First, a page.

Just recently I lost momentum for the life I usually proclaim to love. I stopped going to the gym as regularly as usual and was eating more sugar than was good for me. At first I thought I was just feeling a bit worn out; I’d been pushing myself pretty hard and it made sense. Then I started to find it a bit of an effort to get out of bed in the morning. That frightened me.
As a coaching psychoneurologist, I know how to manage my state. I don’t always want to but it’s like going to the gym regularly, you develop the “muscle memory” that allows you to respond automatically, even when you don’t feel like it.
As soon as the words were out of my mouth I realised exactly what was going on
There was obviously something in my blind spot that was evading my attention, so I decided to phone a dear friend of mine, who is a phenomenal coach, and ask her to help me work through the problem.
It was uncomfortable, as growth often is. There was much wriggling on my part; my friend, thankfully, refused to let me off the hook and eventually, the truth came out.
“What was the point of making so much effort when the results I wanted weren’t showing up?” I had mumbled petulantly. As soon as the words were out of my mouth I realised exactly what was going on.
As much as I had faithfully promised to resign as general manager of the universe (Janet Attwood – The Passion Test) I had clearly assumed the role, again. Obviously, I knew better than anybody else when my plans should come to fruition, and by my calculations, they were behind schedule. As the ugly truth of my attitude became clear to me I realised that I had been living in direct conflict with one of my highest values: gratitude.
I had been living in direct conflict with one of my highest values: gratitude.
I was saying that what I had in my life, right now, wasn’t good enough. I wanted something bigger, better with more bells on before I would be satisfied. No wonder I was starting to feel so unhappy. And it wasn’t really a big surprise that the results I wanted weren’t showing up. If your partner brought you a present and you turned your nose up at it, he might not feel inclined to have his gesture dismissed again. I was shocked and ashamed but, thankfully, now that I had my attention on the blind spot I was already half way to seeing clearly.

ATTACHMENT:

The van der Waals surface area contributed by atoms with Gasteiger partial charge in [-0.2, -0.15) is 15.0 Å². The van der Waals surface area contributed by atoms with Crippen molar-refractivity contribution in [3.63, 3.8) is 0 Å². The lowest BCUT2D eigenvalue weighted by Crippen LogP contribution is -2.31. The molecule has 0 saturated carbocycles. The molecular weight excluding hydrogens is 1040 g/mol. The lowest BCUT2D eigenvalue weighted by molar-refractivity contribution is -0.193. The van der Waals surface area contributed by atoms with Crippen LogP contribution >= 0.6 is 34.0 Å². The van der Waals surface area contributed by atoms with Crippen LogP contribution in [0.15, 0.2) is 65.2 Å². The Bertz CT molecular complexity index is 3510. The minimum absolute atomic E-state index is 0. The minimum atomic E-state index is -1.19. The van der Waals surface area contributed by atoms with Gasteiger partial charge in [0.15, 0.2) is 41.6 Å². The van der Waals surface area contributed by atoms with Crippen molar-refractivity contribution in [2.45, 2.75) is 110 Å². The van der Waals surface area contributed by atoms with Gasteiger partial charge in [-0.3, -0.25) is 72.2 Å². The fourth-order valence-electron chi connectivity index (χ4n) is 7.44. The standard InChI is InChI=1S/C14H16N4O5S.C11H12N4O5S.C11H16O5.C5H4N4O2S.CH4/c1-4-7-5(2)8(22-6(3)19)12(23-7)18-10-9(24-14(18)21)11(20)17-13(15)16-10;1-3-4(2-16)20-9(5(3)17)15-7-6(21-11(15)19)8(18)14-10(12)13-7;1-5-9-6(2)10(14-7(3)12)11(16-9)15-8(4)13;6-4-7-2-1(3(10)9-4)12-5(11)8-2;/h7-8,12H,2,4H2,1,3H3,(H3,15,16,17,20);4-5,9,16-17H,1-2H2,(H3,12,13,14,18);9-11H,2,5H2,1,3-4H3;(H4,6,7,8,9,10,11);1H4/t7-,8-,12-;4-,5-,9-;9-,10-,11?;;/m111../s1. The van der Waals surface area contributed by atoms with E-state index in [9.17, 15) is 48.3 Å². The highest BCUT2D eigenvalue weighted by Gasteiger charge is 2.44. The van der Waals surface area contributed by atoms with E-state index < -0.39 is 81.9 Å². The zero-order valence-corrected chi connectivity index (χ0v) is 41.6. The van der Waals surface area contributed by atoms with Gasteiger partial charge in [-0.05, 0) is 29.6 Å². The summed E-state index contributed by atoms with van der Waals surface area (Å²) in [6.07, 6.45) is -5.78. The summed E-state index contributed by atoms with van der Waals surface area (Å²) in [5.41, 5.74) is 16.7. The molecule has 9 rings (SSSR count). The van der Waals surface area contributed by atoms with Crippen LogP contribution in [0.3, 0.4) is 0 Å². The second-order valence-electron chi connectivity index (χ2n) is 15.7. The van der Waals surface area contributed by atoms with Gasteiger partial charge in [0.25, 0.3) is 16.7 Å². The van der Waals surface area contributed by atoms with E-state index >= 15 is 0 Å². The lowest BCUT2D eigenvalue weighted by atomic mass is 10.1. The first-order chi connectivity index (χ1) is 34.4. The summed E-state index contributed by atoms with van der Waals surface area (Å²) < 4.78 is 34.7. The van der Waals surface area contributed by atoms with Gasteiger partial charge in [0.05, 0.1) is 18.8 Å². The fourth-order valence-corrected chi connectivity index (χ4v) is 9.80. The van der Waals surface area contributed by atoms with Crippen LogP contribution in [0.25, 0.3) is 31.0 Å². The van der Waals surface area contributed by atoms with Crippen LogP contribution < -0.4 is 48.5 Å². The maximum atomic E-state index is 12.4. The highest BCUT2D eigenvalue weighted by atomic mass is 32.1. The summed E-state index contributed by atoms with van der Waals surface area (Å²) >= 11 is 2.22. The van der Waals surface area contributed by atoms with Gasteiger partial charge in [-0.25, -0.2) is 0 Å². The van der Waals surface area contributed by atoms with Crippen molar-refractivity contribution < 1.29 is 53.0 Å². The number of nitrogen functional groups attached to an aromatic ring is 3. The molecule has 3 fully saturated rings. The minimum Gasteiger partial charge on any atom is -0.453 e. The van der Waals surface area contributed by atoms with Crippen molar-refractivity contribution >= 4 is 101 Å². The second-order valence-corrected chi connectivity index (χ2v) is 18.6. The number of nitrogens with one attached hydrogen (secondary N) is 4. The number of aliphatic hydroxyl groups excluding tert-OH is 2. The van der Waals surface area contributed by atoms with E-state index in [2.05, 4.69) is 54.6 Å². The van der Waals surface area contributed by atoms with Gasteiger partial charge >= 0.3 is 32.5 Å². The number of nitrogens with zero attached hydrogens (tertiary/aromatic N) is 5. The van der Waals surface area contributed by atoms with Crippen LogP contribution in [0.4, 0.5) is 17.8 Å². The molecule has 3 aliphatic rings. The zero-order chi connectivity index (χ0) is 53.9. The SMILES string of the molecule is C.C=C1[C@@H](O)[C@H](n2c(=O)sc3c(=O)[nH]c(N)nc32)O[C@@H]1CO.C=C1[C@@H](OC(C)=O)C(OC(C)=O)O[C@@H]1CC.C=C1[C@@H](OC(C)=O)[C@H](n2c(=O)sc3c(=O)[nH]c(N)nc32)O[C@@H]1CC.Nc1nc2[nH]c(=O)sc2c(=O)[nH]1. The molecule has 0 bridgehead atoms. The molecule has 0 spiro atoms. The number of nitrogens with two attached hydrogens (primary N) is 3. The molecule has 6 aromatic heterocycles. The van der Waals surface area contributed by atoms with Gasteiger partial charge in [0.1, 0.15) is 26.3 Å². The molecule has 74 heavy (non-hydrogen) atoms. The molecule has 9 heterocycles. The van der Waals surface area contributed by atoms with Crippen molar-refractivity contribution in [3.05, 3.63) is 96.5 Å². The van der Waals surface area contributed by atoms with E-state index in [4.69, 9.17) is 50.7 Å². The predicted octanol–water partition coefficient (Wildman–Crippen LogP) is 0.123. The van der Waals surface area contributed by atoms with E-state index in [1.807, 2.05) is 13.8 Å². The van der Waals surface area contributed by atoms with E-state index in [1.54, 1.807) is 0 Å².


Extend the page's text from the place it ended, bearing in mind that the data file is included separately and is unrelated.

Impatience had been a problem for me all my life, definitely an Achilles heel. I spent the next couple of hours reflecting on what that behaviour had cost me: when I had put strain the relationship with my boyfriend because of my unreasonable expectations or just missed the moment because of mentally rushing off into the future. There was a lot of apologising to be done but, thankfully, I am greatly loved and my friends and family were gracious.
During that period of time I felt a definite shift in my energy. I felt happier and lighter – more present in the moment than I had felt for ages. Finally, I understood the phrase, “enjoy the journey”. I had heard it countless times but it had never resonated at that level with me, before. It was important to me to really anchor my awareness I this new mindset, so I started to look for quotes that would help.
I was amazed by what I found. There were so many quotes by people who were at the top of their field, from all different backgrounds, that encouraged being in the moment: Sally Field, Marianne Williamson, Oliver Goldsmith, Voltaire, Einstein, Wordsworth and Henry David Thoreau. The most surprising one I came across was from Donald Trump, who said:
I try to learn from the past but I plan for the future by focusing exclusively on the present. That’s where the fun is.
“Well,” I thought, “If it’s the key to a multi-billionaire’s success, it’s good enough for me.”
And it has been. It’s incredible just how much happier and more productive I have been by focusing on the journey, instead of rushing towards the future. After all, the present is all that we really have. There are no guarantees how life will unfold but there is magic in every moment, if we just take the time to recognise it.